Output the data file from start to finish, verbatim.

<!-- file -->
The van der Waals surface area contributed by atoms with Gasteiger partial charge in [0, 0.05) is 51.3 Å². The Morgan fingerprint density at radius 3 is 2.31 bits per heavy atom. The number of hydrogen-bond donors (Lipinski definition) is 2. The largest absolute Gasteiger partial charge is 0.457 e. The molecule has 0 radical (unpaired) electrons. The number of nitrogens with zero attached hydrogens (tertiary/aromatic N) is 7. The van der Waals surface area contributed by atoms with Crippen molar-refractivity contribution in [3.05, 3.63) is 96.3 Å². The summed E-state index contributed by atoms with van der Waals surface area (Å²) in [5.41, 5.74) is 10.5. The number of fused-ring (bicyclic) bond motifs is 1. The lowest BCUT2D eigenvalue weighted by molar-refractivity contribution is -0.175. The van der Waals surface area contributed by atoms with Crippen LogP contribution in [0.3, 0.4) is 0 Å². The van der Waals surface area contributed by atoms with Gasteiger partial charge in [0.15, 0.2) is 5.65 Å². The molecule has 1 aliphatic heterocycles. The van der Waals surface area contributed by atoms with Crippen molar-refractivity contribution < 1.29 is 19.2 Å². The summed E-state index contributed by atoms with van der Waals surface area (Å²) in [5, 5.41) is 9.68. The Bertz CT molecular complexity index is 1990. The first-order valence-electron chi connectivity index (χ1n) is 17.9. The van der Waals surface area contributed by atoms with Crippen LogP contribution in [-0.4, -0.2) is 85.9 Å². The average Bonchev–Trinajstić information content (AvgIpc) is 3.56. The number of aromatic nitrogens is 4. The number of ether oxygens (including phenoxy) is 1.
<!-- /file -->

The van der Waals surface area contributed by atoms with Gasteiger partial charge in [0, 0.05) is 51.3 Å². The Morgan fingerprint density at radius 3 is 2.31 bits per heavy atom. The number of hydrogen-bond donors (Lipinski definition) is 2. The largest absolute Gasteiger partial charge is 0.457 e. The molecule has 0 radical (unpaired) electrons. The number of nitrogens with zero attached hydrogens (tertiary/aromatic N) is 7. The van der Waals surface area contributed by atoms with Crippen molar-refractivity contribution in [3.05, 3.63) is 96.3 Å². The summed E-state index contributed by atoms with van der Waals surface area (Å²) in [5.41, 5.74) is 10.5. The number of fused-ring (bicyclic) bond motifs is 1. The lowest BCUT2D eigenvalue weighted by molar-refractivity contribution is -0.175. The van der Waals surface area contributed by atoms with Crippen LogP contribution in [0.3, 0.4) is 0 Å². The van der Waals surface area contributed by atoms with Gasteiger partial charge in [0.15, 0.2) is 5.65 Å². The molecule has 1 aliphatic heterocycles. The van der Waals surface area contributed by atoms with Crippen molar-refractivity contribution < 1.29 is 19.2 Å². The summed E-state index contributed by atoms with van der Waals surface area (Å²) in [5, 5.41) is 9.68. The Bertz CT molecular complexity index is 1990. The first-order valence-electron chi connectivity index (χ1n) is 17.9. The van der Waals surface area contributed by atoms with Crippen LogP contribution in [-0.4, -0.2) is 85.9 Å². The average Bonchev–Trinajstić information content (AvgIpc) is 3.56. The number of aromatic nitrogens is 4. The number of ether oxygens (including phenoxy) is 1.